LIFE News: Issue 10

Welcome to LIFE News - June 2010. In this edition LIFE focuses on suicide prevention in culturally and linguistically diverse (CALD) communities, taking a look at the latest research and projects including CALD Community Connections, Making My Living, and The Mt Theo Program. LIFE warmly encourages feedback on LIFE News - please contact us with your comments or suggestions.

Comment: the challenges facing suicide prevention in CALD communities

By Georgia Zogalis

Georgia Zogalis

Above: Georgia Zogalis

In this sector comment Georgia Zogalis, National Program Manager of Multicultural Mental Health Australia (MMHA), discusses suicide prevention in CALD communities, addressing many of the risk factors associated with CALD people while exploring opportunities to greater address mental health awareness and suicidal behaviour.

Research suggests that migration and acculturative stress significantly predict depression and suicidality (Roberts & Chen, 1995; Ponizovsky, Ritsner & Modai, 1999; Hovey, 2000; Khavarpour & Rissel, 1997). Series of events that can readily be defined as risk factors for depression amongst immigrants, spanning pre-migration experiences, include acute and ongoing bereavement due to loss of social supports and cultural identity, and ongoing settlement issues such as inadequate housing, unemployment, and family dysfunction.

The Framework for Implementation of the National Mental Health Plan 2003-2008 in Multicultural Australia identifies groups at particular risk of suicide because of trauma and loss. People who have either been victims of torture and trauma, or who have witnessed their family members as victims, can be at particular risk of future mental illness.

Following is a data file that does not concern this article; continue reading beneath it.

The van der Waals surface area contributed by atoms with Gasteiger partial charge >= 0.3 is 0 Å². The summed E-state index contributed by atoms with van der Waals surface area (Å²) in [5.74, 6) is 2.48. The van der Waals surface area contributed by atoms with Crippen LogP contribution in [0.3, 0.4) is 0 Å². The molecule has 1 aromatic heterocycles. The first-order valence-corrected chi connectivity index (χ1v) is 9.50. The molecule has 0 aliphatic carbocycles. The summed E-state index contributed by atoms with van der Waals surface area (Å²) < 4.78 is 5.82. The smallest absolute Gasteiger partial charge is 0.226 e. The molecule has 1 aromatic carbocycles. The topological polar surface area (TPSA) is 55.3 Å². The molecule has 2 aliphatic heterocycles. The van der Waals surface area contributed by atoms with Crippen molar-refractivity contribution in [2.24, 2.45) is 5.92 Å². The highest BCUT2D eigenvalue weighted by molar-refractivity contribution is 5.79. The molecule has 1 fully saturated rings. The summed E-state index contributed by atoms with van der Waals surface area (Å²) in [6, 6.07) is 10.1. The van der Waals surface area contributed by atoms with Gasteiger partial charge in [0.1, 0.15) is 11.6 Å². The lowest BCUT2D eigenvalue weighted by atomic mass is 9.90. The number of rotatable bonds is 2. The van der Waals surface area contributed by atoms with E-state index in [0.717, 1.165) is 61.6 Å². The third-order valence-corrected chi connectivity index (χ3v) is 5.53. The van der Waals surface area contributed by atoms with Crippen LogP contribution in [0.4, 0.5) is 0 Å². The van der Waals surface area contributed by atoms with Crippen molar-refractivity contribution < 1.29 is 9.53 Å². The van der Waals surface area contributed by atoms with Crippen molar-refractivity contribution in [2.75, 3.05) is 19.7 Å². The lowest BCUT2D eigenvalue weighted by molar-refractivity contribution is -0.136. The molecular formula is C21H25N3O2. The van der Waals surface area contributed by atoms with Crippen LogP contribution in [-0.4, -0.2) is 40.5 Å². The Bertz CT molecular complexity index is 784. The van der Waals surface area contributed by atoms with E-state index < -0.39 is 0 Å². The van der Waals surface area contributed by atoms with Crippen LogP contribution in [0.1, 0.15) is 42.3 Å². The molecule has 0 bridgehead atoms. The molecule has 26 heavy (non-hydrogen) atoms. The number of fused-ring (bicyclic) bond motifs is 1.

Between January 2000 and June 2006 almost 63,000 people arrived in Australia under the Humanitarian Migration Stream (arrivals coming as refugees under special assistance and special humanitarian programs). Most of these people were from countries experiencing war, dislocation and natural disasters, including the Sudan (30% of arrivals), Iraq (15%) and Afghanistan (10%). Despite this we do not know the prevalence of depression and other mental health outcomes associated with trauma in people from refugee communities, because it has not been investigated in Australia.

While we know that societal and cultural frameworks on coping skills and resilience at the individual level are commonly recognised as playing an important role in suicide prevention, as do a number of protective factors including beliefs such as:

  • being able to see value and meaning in life, self-esteem and belief in survival and coping;
  • moral objections to suicide;
  • skills such as stress management, communication and problem solving skills; and supports such as family responsibilities, community support networks, and a sense of belonging.
However, the absence of information on the scope and nature of the problem regarding immigrant suicide means it is difficult to develop and implement effective evidence-based prevention and response programs for this population.